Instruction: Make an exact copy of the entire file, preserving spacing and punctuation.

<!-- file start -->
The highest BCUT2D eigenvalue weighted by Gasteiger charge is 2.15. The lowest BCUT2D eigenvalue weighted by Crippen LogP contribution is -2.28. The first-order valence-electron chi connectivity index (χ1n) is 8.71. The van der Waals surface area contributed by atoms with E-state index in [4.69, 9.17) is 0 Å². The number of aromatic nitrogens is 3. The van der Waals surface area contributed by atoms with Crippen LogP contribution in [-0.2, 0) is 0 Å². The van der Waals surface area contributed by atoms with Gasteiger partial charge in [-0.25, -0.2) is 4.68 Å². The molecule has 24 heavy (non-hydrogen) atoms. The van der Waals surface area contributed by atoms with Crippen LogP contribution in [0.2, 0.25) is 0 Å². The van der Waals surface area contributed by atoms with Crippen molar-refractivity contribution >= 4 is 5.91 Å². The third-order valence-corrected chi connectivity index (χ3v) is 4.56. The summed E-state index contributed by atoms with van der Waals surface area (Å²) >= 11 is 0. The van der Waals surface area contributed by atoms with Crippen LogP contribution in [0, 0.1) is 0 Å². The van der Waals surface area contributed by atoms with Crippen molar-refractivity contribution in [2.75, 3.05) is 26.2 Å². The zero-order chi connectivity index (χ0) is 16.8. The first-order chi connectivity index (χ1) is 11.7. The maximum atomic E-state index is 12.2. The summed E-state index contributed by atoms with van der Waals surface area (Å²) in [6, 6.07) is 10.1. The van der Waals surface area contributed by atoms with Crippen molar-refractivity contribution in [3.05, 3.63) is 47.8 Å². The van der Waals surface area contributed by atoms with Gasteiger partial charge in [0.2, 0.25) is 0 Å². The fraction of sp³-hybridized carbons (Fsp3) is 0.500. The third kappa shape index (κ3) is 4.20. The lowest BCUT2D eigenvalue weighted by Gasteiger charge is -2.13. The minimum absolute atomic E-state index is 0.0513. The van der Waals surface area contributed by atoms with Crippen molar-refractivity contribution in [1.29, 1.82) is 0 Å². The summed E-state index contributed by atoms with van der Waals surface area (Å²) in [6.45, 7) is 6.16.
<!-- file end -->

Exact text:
The highest BCUT2D eigenvalue weighted by Gasteiger charge is 2.15. The lowest BCUT2D eigenvalue weighted by Crippen LogP contribution is -2.28. The first-order valence-electron chi connectivity index (χ1n) is 8.71. The van der Waals surface area contributed by atoms with E-state index in [4.69, 9.17) is 0 Å². The number of aromatic nitrogens is 3. The van der Waals surface area contributed by atoms with Crippen LogP contribution in [-0.2, 0) is 0 Å². The van der Waals surface area contributed by atoms with Gasteiger partial charge in [-0.25, -0.2) is 4.68 Å². The molecule has 24 heavy (non-hydrogen) atoms. The van der Waals surface area contributed by atoms with Crippen LogP contribution in [0.2, 0.25) is 0 Å². The van der Waals surface area contributed by atoms with Crippen molar-refractivity contribution >= 4 is 5.91 Å². The third-order valence-corrected chi connectivity index (χ3v) is 4.56. The summed E-state index contributed by atoms with van der Waals surface area (Å²) >= 11 is 0. The van der Waals surface area contributed by atoms with Crippen LogP contribution in [0, 0.1) is 0 Å². The van der Waals surface area contributed by atoms with Crippen molar-refractivity contribution in [2.75, 3.05) is 26.2 Å². The zero-order chi connectivity index (χ0) is 16.8. The first-order chi connectivity index (χ1) is 11.7. The maximum atomic E-state index is 12.2. The summed E-state index contributed by atoms with van der Waals surface area (Å²) in [6, 6.07) is 10.1. The van der Waals surface area contributed by atoms with Crippen molar-refractivity contribution in [3.05, 3.63) is 47.8 Å². The van der Waals surface area contributed by atoms with Gasteiger partial charge in [0.2, 0.25) is 0 Å². The fraction of sp³-hybridized carbons (Fsp3) is 0.500. The third kappa shape index (κ3) is 4.20. The lowest BCUT2D eigenvalue weighted by Gasteiger charge is -2.13. The minimum absolute atomic E-state index is 0.0513. The van der Waals surface area contributed by atoms with Crippen molar-refractivity contribution in [1.29, 1.82) is 0 Å². The summed E-state index contributed by atoms with van der Waals surface area (Å²) in [6.45, 7) is 6.16.